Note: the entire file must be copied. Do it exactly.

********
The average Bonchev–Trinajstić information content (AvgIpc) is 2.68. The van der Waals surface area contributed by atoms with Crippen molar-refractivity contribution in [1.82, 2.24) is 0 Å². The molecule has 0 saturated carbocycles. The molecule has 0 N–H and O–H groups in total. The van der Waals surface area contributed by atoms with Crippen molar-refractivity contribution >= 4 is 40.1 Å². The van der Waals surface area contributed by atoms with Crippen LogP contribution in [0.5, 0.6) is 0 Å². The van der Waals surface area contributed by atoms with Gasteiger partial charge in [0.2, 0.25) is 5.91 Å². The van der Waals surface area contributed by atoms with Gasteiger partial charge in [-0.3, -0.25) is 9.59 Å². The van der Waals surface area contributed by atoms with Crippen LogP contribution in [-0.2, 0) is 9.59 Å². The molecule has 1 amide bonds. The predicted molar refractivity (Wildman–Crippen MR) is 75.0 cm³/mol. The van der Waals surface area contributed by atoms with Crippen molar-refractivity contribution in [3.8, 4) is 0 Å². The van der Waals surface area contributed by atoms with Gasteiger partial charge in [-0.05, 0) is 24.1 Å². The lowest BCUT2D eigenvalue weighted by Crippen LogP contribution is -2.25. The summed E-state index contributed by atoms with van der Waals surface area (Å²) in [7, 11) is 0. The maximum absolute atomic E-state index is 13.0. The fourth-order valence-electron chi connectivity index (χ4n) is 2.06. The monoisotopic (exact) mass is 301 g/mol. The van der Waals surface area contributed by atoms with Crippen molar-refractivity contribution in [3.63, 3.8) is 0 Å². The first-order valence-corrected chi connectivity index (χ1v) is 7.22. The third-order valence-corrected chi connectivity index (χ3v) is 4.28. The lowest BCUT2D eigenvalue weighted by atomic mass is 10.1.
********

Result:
The average Bonchev–Trinajstić information content (AvgIpc) is 2.68. The van der Waals surface area contributed by atoms with Crippen molar-refractivity contribution in [1.82, 2.24) is 0 Å². The molecule has 0 saturated carbocycles. The molecule has 0 N–H and O–H groups in total. The van der Waals surface area contributed by atoms with Crippen molar-refractivity contribution >= 4 is 40.1 Å². The van der Waals surface area contributed by atoms with Crippen LogP contribution in [0.5, 0.6) is 0 Å². The van der Waals surface area contributed by atoms with Gasteiger partial charge in [0.2, 0.25) is 5.91 Å². The van der Waals surface area contributed by atoms with Gasteiger partial charge in [-0.3, -0.25) is 9.59 Å². The van der Waals surface area contributed by atoms with Crippen LogP contribution in [-0.2, 0) is 9.59 Å². The molecule has 1 amide bonds. The predicted molar refractivity (Wildman–Crippen MR) is 75.0 cm³/mol. The van der Waals surface area contributed by atoms with Crippen molar-refractivity contribution in [3.8, 4) is 0 Å². The van der Waals surface area contributed by atoms with Gasteiger partial charge in [-0.05, 0) is 24.1 Å². The lowest BCUT2D eigenvalue weighted by Crippen LogP contribution is -2.25. The summed E-state index contributed by atoms with van der Waals surface area (Å²) in [7, 11) is 0. The maximum absolute atomic E-state index is 13.0. The fourth-order valence-electron chi connectivity index (χ4n) is 2.06. The monoisotopic (exact) mass is 301 g/mol. The van der Waals surface area contributed by atoms with Crippen molar-refractivity contribution in [3.63, 3.8) is 0 Å². The first-order valence-corrected chi connectivity index (χ1v) is 7.22. The third-order valence-corrected chi connectivity index (χ3v) is 4.28. The lowest BCUT2D eigenvalue weighted by atomic mass is 10.1.